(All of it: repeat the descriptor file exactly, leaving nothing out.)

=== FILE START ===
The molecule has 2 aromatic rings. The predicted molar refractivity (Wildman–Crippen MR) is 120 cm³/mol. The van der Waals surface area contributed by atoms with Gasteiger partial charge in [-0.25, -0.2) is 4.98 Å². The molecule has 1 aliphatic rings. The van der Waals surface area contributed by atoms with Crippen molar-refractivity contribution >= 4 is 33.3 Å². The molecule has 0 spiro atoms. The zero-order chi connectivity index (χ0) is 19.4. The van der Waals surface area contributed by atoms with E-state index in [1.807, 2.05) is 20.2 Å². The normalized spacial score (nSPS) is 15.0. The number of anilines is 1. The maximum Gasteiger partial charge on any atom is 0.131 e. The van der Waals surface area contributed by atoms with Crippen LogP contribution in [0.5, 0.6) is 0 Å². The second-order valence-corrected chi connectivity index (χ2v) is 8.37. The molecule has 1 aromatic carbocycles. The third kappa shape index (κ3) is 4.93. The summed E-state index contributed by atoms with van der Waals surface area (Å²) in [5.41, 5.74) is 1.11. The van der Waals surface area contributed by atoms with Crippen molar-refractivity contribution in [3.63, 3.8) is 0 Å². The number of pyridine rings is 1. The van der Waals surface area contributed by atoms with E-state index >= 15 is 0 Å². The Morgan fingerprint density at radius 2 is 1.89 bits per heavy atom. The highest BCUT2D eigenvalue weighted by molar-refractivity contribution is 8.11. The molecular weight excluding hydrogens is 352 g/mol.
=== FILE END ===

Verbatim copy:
The molecule has 2 aromatic rings. The predicted molar refractivity (Wildman–Crippen MR) is 120 cm³/mol. The van der Waals surface area contributed by atoms with Gasteiger partial charge in [-0.25, -0.2) is 4.98 Å². The molecule has 1 aliphatic rings. The van der Waals surface area contributed by atoms with Crippen molar-refractivity contribution >= 4 is 33.3 Å². The molecule has 0 spiro atoms. The zero-order chi connectivity index (χ0) is 19.4. The van der Waals surface area contributed by atoms with E-state index in [1.807, 2.05) is 20.2 Å². The normalized spacial score (nSPS) is 15.0. The number of anilines is 1. The maximum Gasteiger partial charge on any atom is 0.131 e. The van der Waals surface area contributed by atoms with Crippen LogP contribution in [0.5, 0.6) is 0 Å². The second-order valence-corrected chi connectivity index (χ2v) is 8.37. The molecule has 1 aromatic carbocycles. The third kappa shape index (κ3) is 4.93. The summed E-state index contributed by atoms with van der Waals surface area (Å²) in [5.41, 5.74) is 1.11. The van der Waals surface area contributed by atoms with Crippen molar-refractivity contribution in [3.63, 3.8) is 0 Å². The number of pyridine rings is 1. The van der Waals surface area contributed by atoms with E-state index >= 15 is 0 Å². The Morgan fingerprint density at radius 2 is 1.89 bits per heavy atom. The highest BCUT2D eigenvalue weighted by molar-refractivity contribution is 8.11. The molecular weight excluding hydrogens is 352 g/mol.